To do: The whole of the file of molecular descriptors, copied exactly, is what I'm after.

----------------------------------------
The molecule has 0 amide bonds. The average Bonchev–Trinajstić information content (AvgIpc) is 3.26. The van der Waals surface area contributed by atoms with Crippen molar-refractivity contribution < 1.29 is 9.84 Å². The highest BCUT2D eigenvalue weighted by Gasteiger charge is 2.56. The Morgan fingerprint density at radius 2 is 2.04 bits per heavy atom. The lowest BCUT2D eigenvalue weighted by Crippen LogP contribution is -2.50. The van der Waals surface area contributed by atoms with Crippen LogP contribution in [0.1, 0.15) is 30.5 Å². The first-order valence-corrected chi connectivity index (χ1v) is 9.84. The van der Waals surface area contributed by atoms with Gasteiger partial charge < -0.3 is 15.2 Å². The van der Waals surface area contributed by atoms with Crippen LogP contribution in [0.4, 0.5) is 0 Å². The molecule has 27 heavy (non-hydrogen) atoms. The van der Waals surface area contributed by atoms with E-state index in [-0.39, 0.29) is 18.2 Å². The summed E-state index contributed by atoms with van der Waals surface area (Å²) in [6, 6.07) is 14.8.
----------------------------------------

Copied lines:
The molecule has 0 amide bonds. The average Bonchev–Trinajstić information content (AvgIpc) is 3.26. The van der Waals surface area contributed by atoms with Crippen molar-refractivity contribution < 1.29 is 9.84 Å². The highest BCUT2D eigenvalue weighted by Gasteiger charge is 2.56. The Morgan fingerprint density at radius 2 is 2.04 bits per heavy atom. The lowest BCUT2D eigenvalue weighted by Crippen LogP contribution is -2.50. The van der Waals surface area contributed by atoms with Crippen LogP contribution in [0.1, 0.15) is 30.5 Å². The first-order valence-corrected chi connectivity index (χ1v) is 9.84. The van der Waals surface area contributed by atoms with Gasteiger partial charge < -0.3 is 15.2 Å². The van der Waals surface area contributed by atoms with Crippen LogP contribution in [0.4, 0.5) is 0 Å². The molecule has 27 heavy (non-hydrogen) atoms. The van der Waals surface area contributed by atoms with E-state index in [-0.39, 0.29) is 18.2 Å². The summed E-state index contributed by atoms with van der Waals surface area (Å²) in [6, 6.07) is 14.8.